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Immigrants prorate non-refundable tax credits Part year residents

SOLVEDby IntuitIntuit ProFile TaxUpdated September 07, 2022

The following addresses when a part-year resident of Canada needs to prorate non-refundable tax credits, and what changed in ProFile to handle these situations.

When to prorate non-refundable tax credits:

CRA publication T4055 - Newcomers to Canada and CRA publication T4056 - Emigrants and Income Tax both provide guidance.  These publications highlight which non-refundable tax credits you can fully claim for the period that you were not a resident of Canada, provided that you are reporting Canadian-source income (e.g., Canada Pension Plan or Quebec Pension Plan contributions, disability amount (for yourself)).

For other non-refundable tax credits, these publications state the following:

In addition, if the Canadian-source income you are reporting for the part of 2013 that you were not a resident of Canada represents 90% or more of your net world income for that part of the year (or if you had no income from sources inside and outside Canada for that part of the year), you can claim the remaining applicable federal non-refundable tax credits in full. See the General Income Tax and Benefit Guide for the remaining federal non-refundable tax credits.
Note: If you are claiming full federal non-refundable tax credits, attach a note to your return stating your net world income (in Canadian dollars) for the part of 2013 that you were not a resident of Canada. Show separately the net income you received from sources inside and outside Canada for that part of the year. We cannot allow the full amount of these federal credits without this note.

How ProFile handled non-refundable tax credits for part year residents in 2012

ProFile did not track the income that a part-year resident earned during the period of non-residency so was unable to definitively ascertain whether non-refundable tax credits should be prorated or not.  On the "Info" page, the question "Prorate non-refundable tax credits for part year resident?" was defaulted to "Yes", but this was an edit field, and a preparer could select "No" if they felt that the taxpayer qualified for a full non-refundable tax credit claim.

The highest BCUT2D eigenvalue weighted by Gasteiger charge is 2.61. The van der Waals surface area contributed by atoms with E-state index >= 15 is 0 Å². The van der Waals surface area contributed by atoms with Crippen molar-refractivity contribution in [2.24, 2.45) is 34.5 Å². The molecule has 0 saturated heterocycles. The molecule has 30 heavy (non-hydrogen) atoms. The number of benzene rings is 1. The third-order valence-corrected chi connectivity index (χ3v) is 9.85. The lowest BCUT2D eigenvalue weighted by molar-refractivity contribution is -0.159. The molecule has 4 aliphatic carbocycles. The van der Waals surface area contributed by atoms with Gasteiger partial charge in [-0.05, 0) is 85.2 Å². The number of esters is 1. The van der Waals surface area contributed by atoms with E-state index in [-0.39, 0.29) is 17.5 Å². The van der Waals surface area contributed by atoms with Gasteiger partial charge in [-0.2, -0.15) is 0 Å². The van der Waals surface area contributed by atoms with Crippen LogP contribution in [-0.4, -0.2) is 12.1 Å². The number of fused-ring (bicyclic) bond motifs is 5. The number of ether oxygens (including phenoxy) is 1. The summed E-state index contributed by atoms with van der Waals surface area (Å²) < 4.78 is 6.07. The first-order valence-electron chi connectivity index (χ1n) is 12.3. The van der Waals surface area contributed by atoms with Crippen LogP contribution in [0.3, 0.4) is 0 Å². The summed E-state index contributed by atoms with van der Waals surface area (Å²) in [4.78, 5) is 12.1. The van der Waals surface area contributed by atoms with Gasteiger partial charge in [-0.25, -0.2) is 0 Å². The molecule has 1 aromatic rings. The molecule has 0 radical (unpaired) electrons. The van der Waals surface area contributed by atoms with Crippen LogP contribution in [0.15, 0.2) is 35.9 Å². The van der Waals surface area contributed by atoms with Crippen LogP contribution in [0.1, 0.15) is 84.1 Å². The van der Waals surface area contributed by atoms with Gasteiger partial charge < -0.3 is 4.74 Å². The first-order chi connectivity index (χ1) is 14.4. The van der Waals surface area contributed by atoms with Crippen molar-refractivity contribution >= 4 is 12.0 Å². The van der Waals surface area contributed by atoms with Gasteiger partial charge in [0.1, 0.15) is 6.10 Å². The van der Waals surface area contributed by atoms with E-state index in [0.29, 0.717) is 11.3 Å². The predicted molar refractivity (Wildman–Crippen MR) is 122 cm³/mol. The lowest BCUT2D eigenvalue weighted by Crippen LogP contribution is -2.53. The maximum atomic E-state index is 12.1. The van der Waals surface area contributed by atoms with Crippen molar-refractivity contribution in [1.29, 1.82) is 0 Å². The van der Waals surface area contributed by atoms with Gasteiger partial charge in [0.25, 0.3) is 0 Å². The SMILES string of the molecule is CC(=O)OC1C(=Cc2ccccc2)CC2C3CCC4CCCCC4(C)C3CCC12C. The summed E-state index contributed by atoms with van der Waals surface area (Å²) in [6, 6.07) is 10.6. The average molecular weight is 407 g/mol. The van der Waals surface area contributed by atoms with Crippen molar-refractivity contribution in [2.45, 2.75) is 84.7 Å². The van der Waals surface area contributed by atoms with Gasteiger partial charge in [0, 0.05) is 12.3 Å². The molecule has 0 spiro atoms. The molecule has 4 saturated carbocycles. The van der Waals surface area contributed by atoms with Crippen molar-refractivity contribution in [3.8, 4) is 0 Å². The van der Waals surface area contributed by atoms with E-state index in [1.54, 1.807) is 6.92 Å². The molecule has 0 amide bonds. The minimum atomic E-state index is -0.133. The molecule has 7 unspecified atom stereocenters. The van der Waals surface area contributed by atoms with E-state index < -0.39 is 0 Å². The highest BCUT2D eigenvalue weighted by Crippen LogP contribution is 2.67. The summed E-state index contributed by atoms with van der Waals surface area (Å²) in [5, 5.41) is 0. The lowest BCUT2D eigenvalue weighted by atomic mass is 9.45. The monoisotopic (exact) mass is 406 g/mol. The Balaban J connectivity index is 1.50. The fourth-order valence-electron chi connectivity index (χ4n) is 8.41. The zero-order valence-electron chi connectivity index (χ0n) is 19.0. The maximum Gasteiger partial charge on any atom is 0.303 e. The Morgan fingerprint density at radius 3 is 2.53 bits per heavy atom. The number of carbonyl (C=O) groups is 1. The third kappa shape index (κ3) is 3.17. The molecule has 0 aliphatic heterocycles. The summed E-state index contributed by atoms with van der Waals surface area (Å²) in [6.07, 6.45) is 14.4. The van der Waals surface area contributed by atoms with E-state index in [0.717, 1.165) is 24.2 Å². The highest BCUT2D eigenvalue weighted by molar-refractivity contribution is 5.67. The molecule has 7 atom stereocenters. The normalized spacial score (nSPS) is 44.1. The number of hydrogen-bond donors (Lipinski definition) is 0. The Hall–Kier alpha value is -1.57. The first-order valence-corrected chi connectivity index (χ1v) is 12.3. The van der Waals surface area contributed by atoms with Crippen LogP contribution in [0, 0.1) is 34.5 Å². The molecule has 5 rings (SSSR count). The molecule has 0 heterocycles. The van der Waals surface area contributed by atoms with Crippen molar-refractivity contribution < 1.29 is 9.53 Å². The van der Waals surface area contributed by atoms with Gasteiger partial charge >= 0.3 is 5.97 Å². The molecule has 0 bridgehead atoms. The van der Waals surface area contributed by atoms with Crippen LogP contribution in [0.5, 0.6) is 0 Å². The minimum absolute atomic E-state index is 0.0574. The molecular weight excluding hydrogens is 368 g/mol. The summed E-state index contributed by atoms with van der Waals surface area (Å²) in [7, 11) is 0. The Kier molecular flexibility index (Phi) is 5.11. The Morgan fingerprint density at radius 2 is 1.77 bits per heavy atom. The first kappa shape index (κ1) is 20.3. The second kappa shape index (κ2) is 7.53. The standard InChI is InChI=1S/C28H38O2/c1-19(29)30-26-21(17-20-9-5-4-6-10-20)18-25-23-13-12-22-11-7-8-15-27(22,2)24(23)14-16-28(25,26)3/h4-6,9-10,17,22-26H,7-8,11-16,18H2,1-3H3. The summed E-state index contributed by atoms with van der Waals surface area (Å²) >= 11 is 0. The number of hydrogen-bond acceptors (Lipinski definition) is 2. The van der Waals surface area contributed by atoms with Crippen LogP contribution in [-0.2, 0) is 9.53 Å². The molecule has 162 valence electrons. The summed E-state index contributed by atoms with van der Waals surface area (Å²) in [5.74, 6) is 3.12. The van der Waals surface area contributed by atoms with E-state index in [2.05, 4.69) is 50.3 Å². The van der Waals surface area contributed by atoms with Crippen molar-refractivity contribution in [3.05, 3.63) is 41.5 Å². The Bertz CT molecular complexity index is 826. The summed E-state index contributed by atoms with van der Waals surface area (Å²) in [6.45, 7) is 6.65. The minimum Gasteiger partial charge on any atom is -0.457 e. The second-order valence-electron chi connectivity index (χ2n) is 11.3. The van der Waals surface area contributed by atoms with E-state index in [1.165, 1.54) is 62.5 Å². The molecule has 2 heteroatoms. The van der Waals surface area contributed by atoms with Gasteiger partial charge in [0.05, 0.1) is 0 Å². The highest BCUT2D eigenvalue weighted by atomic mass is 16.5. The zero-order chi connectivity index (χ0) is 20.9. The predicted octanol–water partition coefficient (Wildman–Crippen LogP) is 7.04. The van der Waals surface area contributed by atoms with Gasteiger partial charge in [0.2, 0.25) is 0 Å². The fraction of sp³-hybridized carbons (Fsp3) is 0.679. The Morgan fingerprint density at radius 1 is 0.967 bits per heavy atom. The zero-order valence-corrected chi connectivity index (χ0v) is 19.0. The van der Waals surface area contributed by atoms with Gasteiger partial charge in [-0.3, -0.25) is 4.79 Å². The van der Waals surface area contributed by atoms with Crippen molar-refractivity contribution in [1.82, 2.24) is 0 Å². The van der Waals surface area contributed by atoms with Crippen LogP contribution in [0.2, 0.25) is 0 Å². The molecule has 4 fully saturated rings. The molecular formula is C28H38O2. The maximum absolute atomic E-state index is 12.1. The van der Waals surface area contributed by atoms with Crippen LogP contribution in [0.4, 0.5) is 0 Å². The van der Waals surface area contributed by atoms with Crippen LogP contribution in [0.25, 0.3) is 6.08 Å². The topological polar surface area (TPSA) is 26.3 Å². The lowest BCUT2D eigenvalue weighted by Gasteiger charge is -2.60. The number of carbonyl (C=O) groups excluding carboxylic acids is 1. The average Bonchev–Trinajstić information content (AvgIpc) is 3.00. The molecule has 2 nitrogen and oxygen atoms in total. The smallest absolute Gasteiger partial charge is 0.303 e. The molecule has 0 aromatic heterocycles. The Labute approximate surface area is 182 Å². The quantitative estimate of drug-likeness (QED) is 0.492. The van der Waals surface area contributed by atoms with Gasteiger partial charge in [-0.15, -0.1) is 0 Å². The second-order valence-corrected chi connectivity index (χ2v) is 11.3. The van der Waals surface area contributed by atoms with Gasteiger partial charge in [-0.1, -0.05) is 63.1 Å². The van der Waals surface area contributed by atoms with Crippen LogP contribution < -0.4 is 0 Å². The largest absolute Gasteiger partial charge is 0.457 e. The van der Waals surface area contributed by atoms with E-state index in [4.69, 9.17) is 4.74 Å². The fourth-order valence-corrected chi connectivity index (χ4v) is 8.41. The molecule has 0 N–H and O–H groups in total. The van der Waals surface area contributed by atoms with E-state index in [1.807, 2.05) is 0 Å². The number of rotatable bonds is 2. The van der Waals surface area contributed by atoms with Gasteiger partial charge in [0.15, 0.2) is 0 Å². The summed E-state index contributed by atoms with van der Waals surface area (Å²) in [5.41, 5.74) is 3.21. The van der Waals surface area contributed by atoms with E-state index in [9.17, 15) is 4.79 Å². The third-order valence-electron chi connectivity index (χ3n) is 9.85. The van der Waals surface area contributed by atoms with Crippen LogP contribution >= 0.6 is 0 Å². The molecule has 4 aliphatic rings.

How ProFile handled non-refundable tax credits for part year residents in 2013

CRA implemented four new boxes (5263, 5267, 5292 and 5293) for part-year residents in 2013.  ProFile displays these boxes on the "Info" page when a preparer enters a date of entry and/or a date of departure.  This is information that ProFile did not previously have available in a tax return, and this information helps determine whether a part-year resident needs to prorate their non-refundable tax credits.
As stated in the CRA publications above, the part-year resident of Canada can claim full non-refundable tax credits if they reported Canadian-source income that represents 90% or more of the taxpayer's net world income for the part of the year they were  not resident of Canada or did not have any sources of income during the period of non- residency.  Accordingly, ProFile will not prorate non-refundable tax credits if
  • the amount in box 5292 divided by (amount in box 5292 plus amount in box 5293) >= 90%
or:
  • the amount in box 5292 and 5293 are both "0"
It is important that the preparer complete these boxes so that the appropriate treatment is obtained.  If you are unsure about the taxpayer's income during non-residency but believe the non-refundable tax credits should be prorated, you could insert a nominal amount in box 5293 in the interim until you can obtain the complete information from the taxpayer.

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